I/O: My Soldering is Horrible
Soldering today proved to me that I need a lot more practice!
This is a quick I/O – an “in and out.”
I’ve been collecting parts for an interesting and relatively simple build, and today my collection was sufficient to begin that project. What a comedy of errors.
First, I mismeasured the placement of the potentiometer shaft in the project box. I discovered that after spending a few hours with a handheld rotary tool making the needed openings. After crafting those holes, I tested the fit and found the amplifier module was about 2 mm too close to the wall of the box…just enough that making the potentiometer hole oblong would make that error visible.
So I went with my backup option: a simple potentiometer and a small, separate audio module. I was making the last solder connection on the audio board when my finger brushed lightly across the top, dislodging one of the surface mount components. My finger touched it very lightly so it must have been a flawed board.
Then I worked on soldering wires to the audio conversion board and managed to bridge two adjacent connections…twice. One is understandable as I was trying to get a tiny wire onto a single pin on a CM108 chip. No joy. The other was just sloppy soldering as I twitched just as the solder flowed and it went a millimeter or two to the side. The more I tried to get that solder off that connection, the worse things got.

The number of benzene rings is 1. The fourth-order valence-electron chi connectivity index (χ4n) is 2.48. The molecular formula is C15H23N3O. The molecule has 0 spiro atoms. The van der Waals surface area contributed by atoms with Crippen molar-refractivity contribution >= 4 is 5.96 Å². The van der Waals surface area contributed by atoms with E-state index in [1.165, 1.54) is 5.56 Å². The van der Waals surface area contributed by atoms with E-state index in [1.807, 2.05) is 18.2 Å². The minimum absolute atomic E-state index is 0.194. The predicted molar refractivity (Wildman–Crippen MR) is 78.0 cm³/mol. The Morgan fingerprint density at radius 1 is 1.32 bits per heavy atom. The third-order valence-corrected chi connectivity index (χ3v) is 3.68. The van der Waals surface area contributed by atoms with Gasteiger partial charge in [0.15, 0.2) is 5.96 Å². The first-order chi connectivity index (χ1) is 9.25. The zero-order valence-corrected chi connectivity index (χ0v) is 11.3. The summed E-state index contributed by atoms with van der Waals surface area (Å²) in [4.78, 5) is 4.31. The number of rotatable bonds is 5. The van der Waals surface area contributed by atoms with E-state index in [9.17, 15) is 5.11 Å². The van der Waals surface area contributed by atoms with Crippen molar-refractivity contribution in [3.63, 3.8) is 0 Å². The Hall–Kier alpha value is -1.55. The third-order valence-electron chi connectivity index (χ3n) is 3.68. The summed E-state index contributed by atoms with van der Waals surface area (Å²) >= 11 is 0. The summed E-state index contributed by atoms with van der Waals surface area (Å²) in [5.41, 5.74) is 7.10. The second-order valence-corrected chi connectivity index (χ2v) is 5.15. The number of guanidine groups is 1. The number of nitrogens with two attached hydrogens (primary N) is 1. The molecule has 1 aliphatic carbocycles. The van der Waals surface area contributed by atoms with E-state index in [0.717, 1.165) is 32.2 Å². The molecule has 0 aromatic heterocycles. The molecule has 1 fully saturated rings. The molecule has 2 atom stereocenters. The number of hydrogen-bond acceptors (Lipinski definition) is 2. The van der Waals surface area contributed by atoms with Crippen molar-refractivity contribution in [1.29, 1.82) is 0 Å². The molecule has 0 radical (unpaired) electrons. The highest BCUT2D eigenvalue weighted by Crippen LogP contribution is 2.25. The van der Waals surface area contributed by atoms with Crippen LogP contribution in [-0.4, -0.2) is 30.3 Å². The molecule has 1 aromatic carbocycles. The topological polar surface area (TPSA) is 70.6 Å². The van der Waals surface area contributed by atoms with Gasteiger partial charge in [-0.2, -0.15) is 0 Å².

By this time I had decided to put this project aside for a few hours. Instead of putting it away, I simply slid it off to the side and went back to some computer work. The phone rang and when I answered, I forgot the project pile was on top of the phone cord and the next thing I know, I hear the tinkle of many small parts hitting the floor.
That did it for me today. I’ll pick it back up tomorrow with a spare project box and set it up for the audio board I planned to use the first time. There is a microphone connector involved in the build and unfortunately, to get it out of the box, I’ll have to desolder the several wires connecting it to a capacitor, the potentiometer, and the CM108 USB fob. The fob is toast…but I have a spare.
And I won’t even talk about the two truly awful cold joints today. The best face I can put on this is I learned a lot so I am hopeful that tomorrow proves to be more productive!